In This Article Expand or collapse the "in this article" section Mary Antin

  • Introduction
  • General and Biographical Overviews
  • Correspondence
  • Contemporary Reviews of The Promised Land

American Literature Mary Antin
Maria Karafilis
  • LAST REVIEWED: 28 June 2016
  • LAST MODIFIED: 28 June 2016
  • DOI: 10.1093/obo/9780199827251-0023


Mary Antin (b. 1881–d. 1949) was born in Polotzk, Russia. Her autobiographical narrative, The Promised Land, recollects a childhood initially filled with domestic comforts, servants, tutors, and indulgence that soon gave way to illness, financial ruin, anti-Semitic violence, and pogroms. This shift prompted the Antin family to join the wave of immigration from eastern and southern Europe to the United States of America at the turn of the century. Upon their arrival in Boston in 1894, the younger Antin children enrolled in public school, which was an experience that Antin depicts as more solemn and venerable than any religious ritual. Antin excelled academically; her success became a source of pride both for herself and her larger community. That success, coupled with the influence of her friends, secured her a place in the prestigious Boston Latin Grammar School for Girls, and she planned on getting a university education. Part of Antin’s education involved joining the Natural History Club at Hale House, where she met geologist Amadeus Grabau. Antin and Grabau, a German Protestant, fell in love quickly, married in 1901, and moved to New York City. Antin’s marriage surprised many of her supporters, who were concerned that her marriage would distract her from her educational pursuits. Antin’s correspondence and writing indicate that the first decade of her marriage was a happy one and that her literary and lecture careers flourished. Between 1899 and 1914 Antin published four books and numerous essays and short fiction works. She also lectured on such topics as education, immigration, and citizenship as she explored her imbricated identities as a woman, a Jew, and an American. At the outbreak of the First World War, however, Antin’s marriage fractured, mainly due to her support of the Allied cause and her husband’s sympathy with Germany. Antin’s disintegrating marriage took a heavy toll on her. Diagnosed with neurasthenia, Antin suffered a breakdown from which she never fully recovered. She wrote and lectured only sporadically after 1916, becoming a patient of several psychiatric centers and sanitariums. Antin continued her correspondence and published occasional pieces in the last decades of her life. Her fortunes declined deeply and what is remembered of her usually stems from The Promised Land, the narrative she penned when she was not yet thirty and that makes no mention of much of her personal life (including nothing on her relationship with Grabau or the birth of their daughter). Antin died at a New York nursing home in 1949 from cancer.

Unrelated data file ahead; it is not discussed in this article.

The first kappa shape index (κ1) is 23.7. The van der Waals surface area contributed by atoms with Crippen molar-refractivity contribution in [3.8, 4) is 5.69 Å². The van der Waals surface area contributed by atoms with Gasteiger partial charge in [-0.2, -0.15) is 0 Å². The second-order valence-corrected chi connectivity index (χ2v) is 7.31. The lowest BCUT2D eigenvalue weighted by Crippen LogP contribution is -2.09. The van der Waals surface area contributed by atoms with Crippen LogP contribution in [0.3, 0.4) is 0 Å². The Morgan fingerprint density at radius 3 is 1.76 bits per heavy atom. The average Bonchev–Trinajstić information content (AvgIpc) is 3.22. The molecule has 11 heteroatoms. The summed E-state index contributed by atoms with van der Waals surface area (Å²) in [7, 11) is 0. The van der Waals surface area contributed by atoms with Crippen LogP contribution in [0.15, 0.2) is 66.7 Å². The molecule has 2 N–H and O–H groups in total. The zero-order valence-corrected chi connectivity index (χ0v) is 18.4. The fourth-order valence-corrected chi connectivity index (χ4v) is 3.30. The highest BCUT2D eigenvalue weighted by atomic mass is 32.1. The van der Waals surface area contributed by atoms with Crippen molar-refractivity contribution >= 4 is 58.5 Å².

General and Biographical Overviews

No extended biography of Mary Antin or book-length study of her work exists; the following texts offer concise overviews. Bergland 2000 offers perhaps the best orientation to Antin’s life and works and is an excellent place to start. Handlin 1971 and Nadell 1997 offer concise entries on Antin’s life and works. Sollors 2002 is a simpler version of his introduction to The Promised Land and also provides a good starting point.

  • Bergland, Betty. “Antin, Mary.” In Dictionary of Literary Biography. American Women Prose Writers, 1870–1920. Vol. 221. Edited by Sharon M. Harris, 8–18. New York: Gale, 2000.

    Along with the Sollors’s essay in this section, this is the best place to start for a concise introduction to Antin’s life and work. This piece is especially useful because of its discussion of works besides The Promised Land.

  • Handlin, Oscar. “Antin, Mary.” In Notable American Women 1607–1950: A Biographical Dictionary. Edited by Edward T. James, Janet Wilson James, and Paul S. Boyer, 57–59. Cambridge, MA: Harvard University Press, 1971.

    A basic overview of Antin’s biography.

  • Nadell, Pamela S. “Antin, Mary.” In Jewish Women in America: An Historical Encyclopedia. Vol. 1. Edited by Paula E. Hyman and Deborah Dash Moore, 55–57. New York: Routledge, 1997.

    A basic overview of Antin’s biography and works.

  • Sollors, Werner. “Mary Antin: Progressive Optimism against Odds.” In Ethnic Modernism. By Werner Sollors, 65–77. Cambridge, UK: Cambridge University Press, 2002.

    This is an excellent overview; although it focuses primarily on The Promised Land, the chapter does mention other works as well.

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